On Wednesday, U.S. National Security Advisor John Bolton is set to meet with Russian President Vladimir Putin. The meeting will take place in Moscow and is set ahead of a meeting between President Trump and Putin later in the summer.
White House Press Secretary Sarah Huckabee Sanders announced that Bolton will be meeting with Russian Foreign Minister Sergey Lavrov during his visit.
“While in Moscow today, Ambassador Bolton is meeting with President Vladimir Putin and other senior Russian officials to discuss United States-Russia relations, as well the potential for a Presidential meeting,” Sanders tweeted.
While in Moscow today, Ambassador Bolton is meeting with President Vladimir Putin and other senior Russian officials to discuss United States-Russia relations, as well the potential for a Presidential meeting.
— Sarah Sanders (@PressSec) June 27, 2018
Politico reports Bolton will also be meeting with foreign policy adviser Yuri Ushakov and members of Russia’s Security Council.
“We cannot boast about a wealth of bilateral contacts in our bilateral relationship,” Kremlin spokesman Dmitry Peskov said, per Politico. “Such contacts are used to exchange views on the main problems in international affairs — they are rather clear and obvious — and to discuss the sad state of our bilateral relationship.”
Bolton is in Russia ahead of an anticipated summit between Putin and U.S. President Donald Trump next month. White House press secretary Sarah Huckabee Sanders said in April that the two presidents had discussed meeting “in the ‘not-too-distant’ future,” the same language used last week by Secretary of State Mike Pompeo to describe the timing of a potential meeting.
The meeting between Trump and Putin is expected to take place on the back end of the U.S. president’s trip to Europe next month. Trump is scheduled to attend the NATO summit on July 11 and 12 and then visit Great Britain on July 13.
— Advertisement —
As Reuters reports, Bolton has previously been critical of the Russian President and will have to put his differences aside for their meeting:
Bolton, a lifelong hawk who warned last year before his own appointment that Washington negotiated with Putin’s Russia at its peril, is due to give a news conference at 1630 GMT, where he might name the date and location of a summit.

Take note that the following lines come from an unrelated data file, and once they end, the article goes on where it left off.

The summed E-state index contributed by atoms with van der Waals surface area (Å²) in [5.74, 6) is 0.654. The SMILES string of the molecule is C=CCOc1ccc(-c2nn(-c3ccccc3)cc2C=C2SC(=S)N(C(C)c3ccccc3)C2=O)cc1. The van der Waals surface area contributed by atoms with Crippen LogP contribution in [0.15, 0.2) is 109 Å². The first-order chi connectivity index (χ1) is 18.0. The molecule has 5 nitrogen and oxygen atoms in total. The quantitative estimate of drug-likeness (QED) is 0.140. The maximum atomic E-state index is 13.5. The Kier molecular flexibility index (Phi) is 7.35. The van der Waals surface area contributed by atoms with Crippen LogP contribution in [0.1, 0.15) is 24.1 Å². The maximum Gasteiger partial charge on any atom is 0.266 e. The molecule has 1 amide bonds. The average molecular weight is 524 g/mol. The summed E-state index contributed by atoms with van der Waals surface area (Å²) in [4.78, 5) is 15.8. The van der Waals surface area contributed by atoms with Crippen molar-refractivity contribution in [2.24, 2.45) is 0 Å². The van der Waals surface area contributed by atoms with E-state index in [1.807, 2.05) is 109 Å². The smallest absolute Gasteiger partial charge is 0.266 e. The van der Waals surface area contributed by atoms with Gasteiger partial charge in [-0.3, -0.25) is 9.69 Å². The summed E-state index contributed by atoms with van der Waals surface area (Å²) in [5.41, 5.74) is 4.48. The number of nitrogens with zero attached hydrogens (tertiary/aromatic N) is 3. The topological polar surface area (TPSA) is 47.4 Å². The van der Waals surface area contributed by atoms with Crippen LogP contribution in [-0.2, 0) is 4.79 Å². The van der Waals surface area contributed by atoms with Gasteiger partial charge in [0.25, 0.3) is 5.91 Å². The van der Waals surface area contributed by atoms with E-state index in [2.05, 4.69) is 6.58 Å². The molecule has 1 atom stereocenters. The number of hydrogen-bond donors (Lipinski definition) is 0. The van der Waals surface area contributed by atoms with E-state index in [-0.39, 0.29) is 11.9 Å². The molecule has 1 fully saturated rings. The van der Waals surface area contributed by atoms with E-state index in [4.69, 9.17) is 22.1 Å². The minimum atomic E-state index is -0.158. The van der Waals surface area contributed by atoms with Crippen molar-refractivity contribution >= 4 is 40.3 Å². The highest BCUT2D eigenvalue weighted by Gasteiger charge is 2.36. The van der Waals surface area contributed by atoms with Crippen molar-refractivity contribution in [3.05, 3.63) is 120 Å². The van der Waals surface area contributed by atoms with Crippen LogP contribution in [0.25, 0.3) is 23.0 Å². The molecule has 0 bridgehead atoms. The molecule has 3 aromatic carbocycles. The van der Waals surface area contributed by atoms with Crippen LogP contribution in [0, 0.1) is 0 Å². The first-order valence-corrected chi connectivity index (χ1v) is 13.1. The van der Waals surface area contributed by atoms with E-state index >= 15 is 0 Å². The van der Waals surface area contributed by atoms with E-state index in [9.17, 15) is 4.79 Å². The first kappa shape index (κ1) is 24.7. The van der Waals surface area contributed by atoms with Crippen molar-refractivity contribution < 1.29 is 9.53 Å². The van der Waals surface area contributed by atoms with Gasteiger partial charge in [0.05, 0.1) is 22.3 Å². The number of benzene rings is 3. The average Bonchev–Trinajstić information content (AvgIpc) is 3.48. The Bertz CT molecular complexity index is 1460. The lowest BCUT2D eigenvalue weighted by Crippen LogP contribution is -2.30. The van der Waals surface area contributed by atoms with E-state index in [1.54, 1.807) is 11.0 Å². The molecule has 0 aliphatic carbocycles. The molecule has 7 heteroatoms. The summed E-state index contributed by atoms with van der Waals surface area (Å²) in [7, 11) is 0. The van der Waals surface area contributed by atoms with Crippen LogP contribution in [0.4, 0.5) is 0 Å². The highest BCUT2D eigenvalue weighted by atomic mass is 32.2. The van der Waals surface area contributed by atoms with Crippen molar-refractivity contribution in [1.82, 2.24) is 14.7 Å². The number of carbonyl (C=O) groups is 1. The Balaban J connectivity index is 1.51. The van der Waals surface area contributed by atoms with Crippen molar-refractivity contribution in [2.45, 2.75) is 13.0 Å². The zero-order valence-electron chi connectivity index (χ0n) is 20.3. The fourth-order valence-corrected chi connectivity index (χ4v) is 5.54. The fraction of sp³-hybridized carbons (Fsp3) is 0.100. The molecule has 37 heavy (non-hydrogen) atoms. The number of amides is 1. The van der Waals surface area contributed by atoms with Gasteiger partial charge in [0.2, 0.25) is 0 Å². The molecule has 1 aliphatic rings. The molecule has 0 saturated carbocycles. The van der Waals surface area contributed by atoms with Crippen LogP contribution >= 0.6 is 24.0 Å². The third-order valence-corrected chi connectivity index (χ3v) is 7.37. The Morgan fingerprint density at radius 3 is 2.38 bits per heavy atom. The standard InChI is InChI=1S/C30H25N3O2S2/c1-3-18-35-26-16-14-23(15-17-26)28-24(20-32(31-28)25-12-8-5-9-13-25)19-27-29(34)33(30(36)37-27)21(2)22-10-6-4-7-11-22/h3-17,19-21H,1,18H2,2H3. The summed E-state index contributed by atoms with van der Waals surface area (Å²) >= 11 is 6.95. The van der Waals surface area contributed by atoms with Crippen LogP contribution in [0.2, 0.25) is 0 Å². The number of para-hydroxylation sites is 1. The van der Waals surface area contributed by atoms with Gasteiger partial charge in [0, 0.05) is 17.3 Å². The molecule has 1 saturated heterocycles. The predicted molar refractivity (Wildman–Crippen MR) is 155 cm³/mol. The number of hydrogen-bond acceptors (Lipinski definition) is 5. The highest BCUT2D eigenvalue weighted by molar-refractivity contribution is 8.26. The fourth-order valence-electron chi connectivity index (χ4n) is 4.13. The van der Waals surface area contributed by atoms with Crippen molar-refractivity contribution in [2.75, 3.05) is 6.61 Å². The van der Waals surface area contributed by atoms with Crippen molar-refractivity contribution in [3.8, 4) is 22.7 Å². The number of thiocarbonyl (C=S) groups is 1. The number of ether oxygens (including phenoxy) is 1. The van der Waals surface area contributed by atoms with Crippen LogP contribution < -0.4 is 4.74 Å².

The TASS news agency reported that Bolton had discussed potential cooperation between the two countries’ security councils with Yuri Averyanov, the first deputy secretary of Russia’s Security Council.
Bolton, who last year accused Putin in Britain’s Daily Telegraph newspaper of “lying with the benefit of the best KGB training,” then began talks with Russian Foreign Minister Sergei Lavrov ahead of his planned sit-down with Putin.
The U.S.-Russian relationship has been rocky, to say the least. President Trump has stood opposed to Putin over Syria and Ukraine, and a U.S. Justice Department-appointed Special Counsel has indicted more than a dozen Russian entities for alleged interference in the 2016 presidential election.
Here’s even more from Reuters on a prospective meeting between the two presidents:
The summit, if it happens, is expected to take place around the second half of July after Trump attends a NATO summit in Brussels and visits Britain. A senior U.S. official said on Tuesday the Finnish capital of Helsinki was being considered as a location.
U.S. Secretary of State Mike Pompeo said at the weekend he expected Bolton’s Moscow visit to lead to a summit “in the not too distant future”. Pompeo said Washington was “trying to find places where we had overlapping interests, but protecting American interest where we do not.”
Such a summit would be likely to cause irritation in parts of the West, where countries such as Britain want to isolate Putin. It would also go down badly among Trump’s foreign and domestic critics, who question his commitment to NATO and fret over his desire to rebuild ties with Russia even as Washington continues to tighten sanctions on Moscow.